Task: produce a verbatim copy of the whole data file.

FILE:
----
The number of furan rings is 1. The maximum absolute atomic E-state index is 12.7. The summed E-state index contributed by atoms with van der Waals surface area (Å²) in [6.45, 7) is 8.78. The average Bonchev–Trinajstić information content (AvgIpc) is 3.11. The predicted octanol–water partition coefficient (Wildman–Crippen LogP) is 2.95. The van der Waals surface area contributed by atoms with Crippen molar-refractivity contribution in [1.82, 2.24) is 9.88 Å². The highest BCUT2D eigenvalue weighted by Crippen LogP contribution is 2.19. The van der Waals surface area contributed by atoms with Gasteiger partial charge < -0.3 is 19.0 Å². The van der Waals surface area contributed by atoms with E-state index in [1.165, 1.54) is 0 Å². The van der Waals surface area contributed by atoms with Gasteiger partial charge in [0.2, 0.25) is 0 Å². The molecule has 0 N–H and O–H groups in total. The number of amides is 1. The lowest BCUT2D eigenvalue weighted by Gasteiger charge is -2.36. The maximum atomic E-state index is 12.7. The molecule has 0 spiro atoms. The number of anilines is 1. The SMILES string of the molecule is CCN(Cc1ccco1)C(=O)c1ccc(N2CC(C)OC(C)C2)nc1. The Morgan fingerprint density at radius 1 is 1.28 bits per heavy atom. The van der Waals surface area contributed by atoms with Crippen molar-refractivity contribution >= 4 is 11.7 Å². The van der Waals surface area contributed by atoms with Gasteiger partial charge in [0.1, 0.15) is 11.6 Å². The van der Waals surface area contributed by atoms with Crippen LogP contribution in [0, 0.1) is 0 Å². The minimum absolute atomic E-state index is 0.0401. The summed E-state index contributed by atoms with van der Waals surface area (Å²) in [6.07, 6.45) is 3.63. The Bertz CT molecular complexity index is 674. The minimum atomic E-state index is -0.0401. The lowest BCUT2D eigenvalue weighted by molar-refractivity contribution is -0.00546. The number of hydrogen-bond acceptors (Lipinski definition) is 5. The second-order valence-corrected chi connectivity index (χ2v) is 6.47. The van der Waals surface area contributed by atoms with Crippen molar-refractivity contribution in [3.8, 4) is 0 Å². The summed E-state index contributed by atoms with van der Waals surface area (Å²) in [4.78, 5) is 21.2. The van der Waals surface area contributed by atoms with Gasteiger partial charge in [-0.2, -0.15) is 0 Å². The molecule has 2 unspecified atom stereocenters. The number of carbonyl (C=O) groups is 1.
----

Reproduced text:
The number of furan rings is 1. The maximum absolute atomic E-state index is 12.7. The summed E-state index contributed by atoms with van der Waals surface area (Å²) in [6.45, 7) is 8.78. The average Bonchev–Trinajstić information content (AvgIpc) is 3.11. The predicted octanol–water partition coefficient (Wildman–Crippen LogP) is 2.95. The van der Waals surface area contributed by atoms with Crippen molar-refractivity contribution in [1.82, 2.24) is 9.88 Å². The highest BCUT2D eigenvalue weighted by Crippen LogP contribution is 2.19. The van der Waals surface area contributed by atoms with Gasteiger partial charge < -0.3 is 19.0 Å². The van der Waals surface area contributed by atoms with E-state index in [1.165, 1.54) is 0 Å². The van der Waals surface area contributed by atoms with Gasteiger partial charge in [0.2, 0.25) is 0 Å². The molecule has 0 N–H and O–H groups in total. The number of amides is 1. The lowest BCUT2D eigenvalue weighted by Gasteiger charge is -2.36. The maximum atomic E-state index is 12.7. The molecule has 0 spiro atoms. The number of anilines is 1. The SMILES string of the molecule is CCN(Cc1ccco1)C(=O)c1ccc(N2CC(C)OC(C)C2)nc1. The Morgan fingerprint density at radius 1 is 1.28 bits per heavy atom. The van der Waals surface area contributed by atoms with Crippen molar-refractivity contribution >= 4 is 11.7 Å². The van der Waals surface area contributed by atoms with Gasteiger partial charge in [0.1, 0.15) is 11.6 Å². The van der Waals surface area contributed by atoms with Crippen LogP contribution in [0, 0.1) is 0 Å². The minimum absolute atomic E-state index is 0.0401. The summed E-state index contributed by atoms with van der Waals surface area (Å²) in [6.07, 6.45) is 3.63. The Bertz CT molecular complexity index is 674. The minimum atomic E-state index is -0.0401. The lowest BCUT2D eigenvalue weighted by molar-refractivity contribution is -0.00546. The number of hydrogen-bond acceptors (Lipinski definition) is 5. The second-order valence-corrected chi connectivity index (χ2v) is 6.47. The van der Waals surface area contributed by atoms with Crippen molar-refractivity contribution in [3.8, 4) is 0 Å². The summed E-state index contributed by atoms with van der Waals surface area (Å²) in [4.78, 5) is 21.2. The van der Waals surface area contributed by atoms with Gasteiger partial charge in [-0.2, -0.15) is 0 Å². The molecule has 2 unspecified atom stereocenters. The number of carbonyl (C=O) groups is 1.